Avi's The True Confessions of Charlotte Doyle is an adventure tale told by someone who really didn't think her life would be much of an adventure at all. Miss Charlotte Doyle, a thirteen-year-old girl from Barrington Better School for Girls, wanted nothing more than to become a proper young lady who wears fancy hats and has fabulous hair (OK, who doesn't want that?). Once she boards a ship to America, though, she finds out that a life on the Seahawk is far more thrilling than wearing a frilly dress. Donning boys' clothing, Charlotte learns to climb the rigging and handle a knife. She also becomes involved in the thrilling machinations underway on the ship: Murder! Mutiny! Mayhem! These are not the things Charlotte learned about in school. Needless to say, this book is a bona fide page-turner – completely and utterly action-packed.
But wait! There's more. Within this tale of adventure, are many complicated, and at times totally radical, ideas. Besides being a terrific read, The True Confessions of Charlotte Doyle takes on the Big Questions. (Note the capitalization.) Charlotte's mutiny against Captain Jaggery is not just awesome (go Charlotte, go!), but it's also a critique of the ideologies Jaggery comes to represent: capitalism, patriarchy, and organized religion, just to name a few. In the end, Charlotte (with a little help from the Seahawk) rids the ship of both Jaggery and the oppressive systems he stands for. She's a complete subversive who challenges the Man and manages to take him down. (We warned you these were Big Ideas.)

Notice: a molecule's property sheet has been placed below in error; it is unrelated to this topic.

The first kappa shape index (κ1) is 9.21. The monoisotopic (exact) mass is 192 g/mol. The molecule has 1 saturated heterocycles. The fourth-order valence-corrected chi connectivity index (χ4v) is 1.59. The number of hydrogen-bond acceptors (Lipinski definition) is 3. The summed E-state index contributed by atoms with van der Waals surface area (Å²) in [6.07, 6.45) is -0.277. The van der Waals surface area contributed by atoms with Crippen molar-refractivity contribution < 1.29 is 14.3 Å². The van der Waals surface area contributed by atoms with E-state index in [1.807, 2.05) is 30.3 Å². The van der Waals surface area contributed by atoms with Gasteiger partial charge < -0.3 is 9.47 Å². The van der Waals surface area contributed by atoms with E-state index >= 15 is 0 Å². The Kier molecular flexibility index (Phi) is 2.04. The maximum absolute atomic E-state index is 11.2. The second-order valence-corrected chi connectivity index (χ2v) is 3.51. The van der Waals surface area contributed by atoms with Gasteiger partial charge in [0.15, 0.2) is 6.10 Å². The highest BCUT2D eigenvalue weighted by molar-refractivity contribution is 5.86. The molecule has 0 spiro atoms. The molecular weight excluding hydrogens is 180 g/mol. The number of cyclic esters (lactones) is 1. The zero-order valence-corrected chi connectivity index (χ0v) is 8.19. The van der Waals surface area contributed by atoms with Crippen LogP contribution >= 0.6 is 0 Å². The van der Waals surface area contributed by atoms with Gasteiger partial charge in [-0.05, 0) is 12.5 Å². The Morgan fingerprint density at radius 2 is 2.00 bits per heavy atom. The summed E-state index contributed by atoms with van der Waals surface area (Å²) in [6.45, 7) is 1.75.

Avi published his novel about a young-girl-turned-sailor in the 1990s, a decade when gender, class, and race (three of the book's major themes) were very hot topics. Movements such as third-wave feminism raised awareness about the problems faced by women of all races, regions, social standings, and sexual orientations. The debate over gay rights was also in full swing, as the LGBT (lesbian, gay, bisexual, and transgender) community was confronted with restrictive policies such as the military's implementation of Don't Ask Don't Tell. Meanwhile, the rise of multiculturalism along with policies such as Affirmative Action brought issues of race, ethnicity, and diversity onto America's center stage. Needless to say, the '90s were a politically-charged time; it's really no surprise, then, that it's also the decade that gave us the gender bending, system-challenging Miss Charlotte Doyle.